Wednesday, 27 February 2013


A date with masculinity, modern dance and extreme ballet as young male dancers stripped bare exhibited sinuous lines as they danced to an eclectic music score.

Last night the BalletBoyz, performed their electric ballet ‘The Talent 2013’ at G Live in Guildford. A superb performance, an energizing and thrilling dance routine, executed brilliantly. Talent 2013 is most definitely Talented.

Before each performance the choreographer appeared in a short video clip offering the audience a personal insight to their thinking behind the piece on offer.

Liam Scarlett choreographed the first piece ‘Serpent.’ The music written by Max Richter, a melancholic score which drew me in as bodies wrapped in skin tone leggings as subtle lighting displayed torso’s stripped back and laid bare as rib cages stretched to fullest extensions, twisted and turned, revealing physical fitness to levels rarely attained by typical members of the public.

The opening sequence of a single arm raised and extended above the bodies laid on the dance floor created a sinuous line, the hand searching as the background music encouraged the dancers to twist their bodies into beautiful balletic poses.

A troupe of ten young male dancers performed this mesmerizing dance. There was no story to tell, yet no story was required as in a more formal ballet. The lighting of the empty stage showed off the physicality of their bodies to perfection, each taut muscle and twisted sinew highlighted.

The stage at first seemed too small to hold all of this energetic troupe and then suddenly a single dancer held our attention, switching to a duet whilst the remainder of the troupe stood in a tight huddle. A shoulder blade roll here, and a shoulder blade roll there.

Each dancer seemed of a similar height and stature but as the dance developed it became more apparent that each dancer had a different physical presence, shoulder blades separated and moved in a defined manner and that’s where individually each dancer became different from the dancer next to him and as rib cages extended and stretched they showed each dancers definition could define him as distinct and individual.

The musical score and interpretation by both choreographers seduced the audience into silence, so as each performer finished the auditorium was silent, spellbound, and all that we could hear… the laboured breathing of a dancer as he departed the stage.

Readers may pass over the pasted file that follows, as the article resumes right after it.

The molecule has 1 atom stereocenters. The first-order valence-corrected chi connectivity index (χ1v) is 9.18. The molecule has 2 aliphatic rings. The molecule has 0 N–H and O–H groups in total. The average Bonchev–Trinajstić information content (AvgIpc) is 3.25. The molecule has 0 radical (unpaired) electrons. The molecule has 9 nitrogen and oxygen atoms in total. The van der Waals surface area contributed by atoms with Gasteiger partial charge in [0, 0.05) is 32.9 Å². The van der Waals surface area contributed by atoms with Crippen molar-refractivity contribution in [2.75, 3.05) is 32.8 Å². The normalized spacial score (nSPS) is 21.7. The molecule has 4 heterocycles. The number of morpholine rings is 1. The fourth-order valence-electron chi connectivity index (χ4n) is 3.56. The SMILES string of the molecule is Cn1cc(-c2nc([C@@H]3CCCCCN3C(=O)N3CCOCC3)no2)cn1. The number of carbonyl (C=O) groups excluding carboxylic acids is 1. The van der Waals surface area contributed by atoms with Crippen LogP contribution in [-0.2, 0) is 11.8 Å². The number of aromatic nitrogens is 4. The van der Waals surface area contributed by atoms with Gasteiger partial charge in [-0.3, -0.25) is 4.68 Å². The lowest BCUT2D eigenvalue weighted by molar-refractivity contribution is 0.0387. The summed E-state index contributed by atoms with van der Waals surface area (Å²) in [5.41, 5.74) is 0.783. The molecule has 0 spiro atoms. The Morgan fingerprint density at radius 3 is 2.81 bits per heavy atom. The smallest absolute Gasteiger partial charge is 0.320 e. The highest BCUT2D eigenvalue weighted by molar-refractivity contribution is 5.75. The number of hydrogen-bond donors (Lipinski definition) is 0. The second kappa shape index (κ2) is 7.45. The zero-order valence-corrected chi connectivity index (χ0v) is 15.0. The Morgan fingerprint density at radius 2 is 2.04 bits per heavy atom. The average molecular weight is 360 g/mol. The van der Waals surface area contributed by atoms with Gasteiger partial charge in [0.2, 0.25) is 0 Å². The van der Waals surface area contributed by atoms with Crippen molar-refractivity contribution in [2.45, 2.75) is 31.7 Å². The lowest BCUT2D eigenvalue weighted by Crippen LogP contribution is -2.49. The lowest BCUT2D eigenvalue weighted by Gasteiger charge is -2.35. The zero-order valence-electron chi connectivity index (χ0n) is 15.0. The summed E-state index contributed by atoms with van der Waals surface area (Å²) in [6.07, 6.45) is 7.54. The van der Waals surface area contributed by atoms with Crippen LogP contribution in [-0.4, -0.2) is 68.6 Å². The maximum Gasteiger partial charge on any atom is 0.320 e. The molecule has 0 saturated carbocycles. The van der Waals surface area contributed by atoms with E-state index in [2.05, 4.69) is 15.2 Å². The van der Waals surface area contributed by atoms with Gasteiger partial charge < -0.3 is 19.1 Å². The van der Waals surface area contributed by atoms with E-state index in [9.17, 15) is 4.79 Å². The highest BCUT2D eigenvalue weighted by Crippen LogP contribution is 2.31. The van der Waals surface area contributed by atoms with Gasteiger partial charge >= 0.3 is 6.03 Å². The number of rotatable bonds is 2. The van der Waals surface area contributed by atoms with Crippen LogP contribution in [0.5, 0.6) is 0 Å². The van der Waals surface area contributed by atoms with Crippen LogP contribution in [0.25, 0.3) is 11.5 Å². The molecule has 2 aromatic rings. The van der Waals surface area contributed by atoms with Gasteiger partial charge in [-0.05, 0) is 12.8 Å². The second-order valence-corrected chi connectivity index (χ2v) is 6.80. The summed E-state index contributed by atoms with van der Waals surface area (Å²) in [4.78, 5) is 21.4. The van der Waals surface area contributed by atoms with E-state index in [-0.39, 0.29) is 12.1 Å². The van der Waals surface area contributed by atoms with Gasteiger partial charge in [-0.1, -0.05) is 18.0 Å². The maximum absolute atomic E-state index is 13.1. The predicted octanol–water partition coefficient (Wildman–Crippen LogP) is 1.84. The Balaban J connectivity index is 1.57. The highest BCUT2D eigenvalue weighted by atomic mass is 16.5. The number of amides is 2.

These dancers trust each other implicitly, each supports the other as a lead dancer which allows a following dancer to use his body as a framework for a complex move, a hand here, a body leans in bears its full weight and then with a seamless twist of a single fluid movement that was graceful and elegant, the dancer with effortless ease slipped into the next position and the scene moved forward.

‘Fallen’ by Russell Maliphant had a pounding beat, hypnotic and pulsating by contrast the second piece from the opening sequence, compulsive viewing performed with superb timing which included complex tumbling routines within the dance offering a synchronicity, flexibility and fluidity which has deservedly earned the BalletBoyz, high praise for their magical performance and they have garnered many awards accolades along the way.

Somehow, during this second piece the dancers managed to slink across the stage, and interpret the music on offer by Armand Amar as the lighting heightened each dancer’s body extensions with dramatic effect on the back wall as a giant shadow version appeared. If you find the male body beautiful then I assure you, you will enjoy this performance immensely.

Michael Nunn and William Trevitt can be proud of this brilliant troupe of exceptional young dancers and if you get a chance to see them on their current tour, I suggest you grab tickets with both hands.

My thanks to Rosalie at G Live for choosing me to be a winning ticket holder, I shall be back for more performances, of this I'm certain.

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